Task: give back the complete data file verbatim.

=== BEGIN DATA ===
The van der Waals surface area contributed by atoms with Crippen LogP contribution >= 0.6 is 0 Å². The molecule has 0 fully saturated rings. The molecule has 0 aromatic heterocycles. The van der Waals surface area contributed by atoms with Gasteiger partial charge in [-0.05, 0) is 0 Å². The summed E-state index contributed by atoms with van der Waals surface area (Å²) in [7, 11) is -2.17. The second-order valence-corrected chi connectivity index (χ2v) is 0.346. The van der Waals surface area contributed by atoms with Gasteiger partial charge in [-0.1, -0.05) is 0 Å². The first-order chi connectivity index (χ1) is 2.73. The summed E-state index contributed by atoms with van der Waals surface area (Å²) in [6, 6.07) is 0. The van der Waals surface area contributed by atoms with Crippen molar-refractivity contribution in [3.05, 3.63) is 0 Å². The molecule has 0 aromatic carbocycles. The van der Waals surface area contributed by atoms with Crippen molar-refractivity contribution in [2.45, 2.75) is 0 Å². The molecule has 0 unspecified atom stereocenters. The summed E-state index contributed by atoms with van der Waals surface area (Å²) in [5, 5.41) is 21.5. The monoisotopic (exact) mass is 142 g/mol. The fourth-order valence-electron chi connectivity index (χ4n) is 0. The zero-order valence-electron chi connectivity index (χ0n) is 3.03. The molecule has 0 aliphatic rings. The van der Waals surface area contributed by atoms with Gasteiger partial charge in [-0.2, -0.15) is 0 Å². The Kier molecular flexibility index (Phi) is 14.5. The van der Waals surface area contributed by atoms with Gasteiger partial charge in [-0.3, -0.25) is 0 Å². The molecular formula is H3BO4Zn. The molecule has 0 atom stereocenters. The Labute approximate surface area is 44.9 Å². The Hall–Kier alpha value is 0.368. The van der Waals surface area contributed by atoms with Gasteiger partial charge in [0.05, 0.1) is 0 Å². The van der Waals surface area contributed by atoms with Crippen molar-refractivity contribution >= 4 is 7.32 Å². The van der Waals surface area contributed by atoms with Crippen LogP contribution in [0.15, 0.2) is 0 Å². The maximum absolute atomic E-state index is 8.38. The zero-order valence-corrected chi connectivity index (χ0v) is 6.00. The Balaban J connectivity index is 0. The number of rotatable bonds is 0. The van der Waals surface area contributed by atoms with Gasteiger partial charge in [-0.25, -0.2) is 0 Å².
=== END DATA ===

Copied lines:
The van der Waals surface area contributed by atoms with Crippen LogP contribution >= 0.6 is 0 Å². The molecule has 0 fully saturated rings. The molecule has 0 aromatic heterocycles. The van der Waals surface area contributed by atoms with Gasteiger partial charge in [-0.05, 0) is 0 Å². The summed E-state index contributed by atoms with van der Waals surface area (Å²) in [7, 11) is -2.17. The second-order valence-corrected chi connectivity index (χ2v) is 0.346. The van der Waals surface area contributed by atoms with Gasteiger partial charge in [-0.1, -0.05) is 0 Å². The first-order chi connectivity index (χ1) is 2.73. The summed E-state index contributed by atoms with van der Waals surface area (Å²) in [6, 6.07) is 0. The van der Waals surface area contributed by atoms with Crippen molar-refractivity contribution in [3.05, 3.63) is 0 Å². The molecule has 0 aromatic carbocycles. The van der Waals surface area contributed by atoms with Crippen molar-refractivity contribution in [2.45, 2.75) is 0 Å². The molecule has 0 unspecified atom stereocenters. The summed E-state index contributed by atoms with van der Waals surface area (Å²) in [5, 5.41) is 21.5. The monoisotopic (exact) mass is 142 g/mol. The fourth-order valence-electron chi connectivity index (χ4n) is 0. The zero-order valence-electron chi connectivity index (χ0n) is 3.03. The molecule has 0 aliphatic rings. The van der Waals surface area contributed by atoms with Gasteiger partial charge in [-0.2, -0.15) is 0 Å². The Kier molecular flexibility index (Phi) is 14.5. The van der Waals surface area contributed by atoms with Gasteiger partial charge in [-0.3, -0.25) is 0 Å². The molecular formula is H3BO4Zn. The molecule has 0 atom stereocenters. The Labute approximate surface area is 44.9 Å². The Hall–Kier alpha value is 0.368. The van der Waals surface area contributed by atoms with Gasteiger partial charge in [0.05, 0.1) is 0 Å². The van der Waals surface area contributed by atoms with Crippen molar-refractivity contribution >= 4 is 7.32 Å². The van der Waals surface area contributed by atoms with Crippen LogP contribution in [0.15, 0.2) is 0 Å². The maximum absolute atomic E-state index is 8.38. The zero-order valence-corrected chi connectivity index (χ0v) is 6.00. The Balaban J connectivity index is 0. The number of rotatable bonds is 0. The van der Waals surface area contributed by atoms with Gasteiger partial charge in [-0.25, -0.2) is 0 Å².